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Available Recording

Red Silk Dance



Bright Sheng with Peng Chen, Jody and Gerard Schwarz after a rehearsal of Red Silk Dance, played by Bright Sheng and conducted by Gerard Schwarz with Seatle Symphony Orchestra.

Red Silk Dance (1999)

Capriccio for Piano and Orchestra

Performance Note

The Pipa needs to be amplified with a single speaker placed near the soloist. The house system should not be used.

Program Note

Red Silk Dance for piano and orchestra was commissioned by the Boston Symphony Orchestra for Emanuel Ax, pianist. First performance: January 6th, 2000 with Robert Spano conducting the Boston Symphony Orchestra and Emanuel Ax as the soloist, at Symphony Hall in Boston. The orchestra calls for two flutes (both double the piccolo), two oboes, two clarinets, two bassoons, four horns, two trumpets, three trombones, timpani, percussions (large bass drum, triangle, wind gong, 4 bongos, 2 congas, small suspended cymbal, large tam-tam [60”], slapsticks, large tambourine, ruthe, large temple block, xylophone, chimes, ratchet, glockenspiel) and strings. It is dedicated to Emanuel Ax.

This work was inspired and influenced by the music from the Silk Road culture.

For thousands of years the caravans of the Silk Road had made voyages through the ancient trading route linking the two greatest civilizations of the time between China and Rome. More importantly, the Silk Road had opened up an enormous cultural and religious exchange among the countries between Asia and Europe.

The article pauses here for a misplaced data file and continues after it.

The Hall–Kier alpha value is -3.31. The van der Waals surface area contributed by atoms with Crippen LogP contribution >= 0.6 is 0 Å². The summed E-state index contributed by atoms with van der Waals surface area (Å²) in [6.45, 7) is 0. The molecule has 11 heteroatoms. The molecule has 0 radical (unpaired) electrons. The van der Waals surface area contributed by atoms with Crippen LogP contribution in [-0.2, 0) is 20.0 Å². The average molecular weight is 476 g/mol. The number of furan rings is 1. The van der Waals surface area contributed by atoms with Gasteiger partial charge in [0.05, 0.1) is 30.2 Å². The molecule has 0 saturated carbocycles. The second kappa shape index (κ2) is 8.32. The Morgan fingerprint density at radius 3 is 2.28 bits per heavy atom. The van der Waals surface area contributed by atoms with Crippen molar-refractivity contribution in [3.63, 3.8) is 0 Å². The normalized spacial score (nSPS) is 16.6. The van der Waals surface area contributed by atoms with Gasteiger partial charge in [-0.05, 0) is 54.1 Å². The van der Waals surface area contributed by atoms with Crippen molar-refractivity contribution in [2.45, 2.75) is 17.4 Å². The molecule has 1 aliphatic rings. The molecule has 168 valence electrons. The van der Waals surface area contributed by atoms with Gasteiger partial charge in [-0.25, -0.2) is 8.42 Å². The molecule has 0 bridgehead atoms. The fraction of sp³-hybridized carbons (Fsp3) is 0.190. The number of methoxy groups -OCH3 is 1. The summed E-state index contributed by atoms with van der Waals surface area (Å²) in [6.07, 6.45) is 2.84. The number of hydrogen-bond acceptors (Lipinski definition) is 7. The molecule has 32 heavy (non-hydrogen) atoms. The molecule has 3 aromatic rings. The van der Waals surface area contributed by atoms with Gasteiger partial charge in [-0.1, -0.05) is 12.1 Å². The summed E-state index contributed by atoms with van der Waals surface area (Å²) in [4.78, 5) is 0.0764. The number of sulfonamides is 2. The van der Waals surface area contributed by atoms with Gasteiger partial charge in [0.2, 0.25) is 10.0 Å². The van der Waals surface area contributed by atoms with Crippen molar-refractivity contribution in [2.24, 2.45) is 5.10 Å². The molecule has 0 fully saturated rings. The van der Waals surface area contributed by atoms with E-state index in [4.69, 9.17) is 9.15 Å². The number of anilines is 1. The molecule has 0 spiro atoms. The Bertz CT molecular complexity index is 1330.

It was not an accident that the Silk Road began in the Han Dynasty (206 BC-220 AC) and reached its zenith during the Tang Dynasty (618-907 AC), the two longest and most highly artistic and prosperous dynasties in Chinese history. Unlike the history of European cultures, early Chinese civilization largely developed independently from the rest of the world. Thus throughout history, many rulers believed the importance for China to stay away from “foreign influences”. The emperors from the Han and Tang dynasties were notable exceptions. They were confident enough to allow other cultures to infiltrate into their own. Chang’an (now Xi’an, a northwestern city in China where the Terra Cotta Soldiers were unearthed), the capital of both dynasties, was the departure point and final destination of the Silk Road. By 742, the size of the city was five by six miles with a population of two million, including over 5,000 foreigners. Numerous religions and cultures were represented and the city contained the temples, churches and synagogues of Nestorians, Manicheans, Zorastrians, Hindus, Buddhists, Jews and Christians, among others. Foreigners from Turkey, Iran, Arabia, Sogdia, Mongolia, Armenia, India, Korea, Malaya and Japan regularly lived in Chang’an.

As a result, Chinese culture was greatly enriched. In music, for example, of the ten genres of Chinese music the Tang court cataloged, only two were genuine Chinese (one traditional and one contemporary). The rest of them were all from other cultures: Persian, Japanese, Korean, Mongolian, and Tibetan, to name just a few. And influences from other cultures are still evident in Chinese music today, especially in the folk and operatic music of the northwestern provinces where the Silk Road culture had been rich. Distinct from the rest of China, the music there is not pentatonic and its unique melodic configurations can be traced back to the music of Tibet, Mongolia, Central Asia and Iran.



—Bright Sheng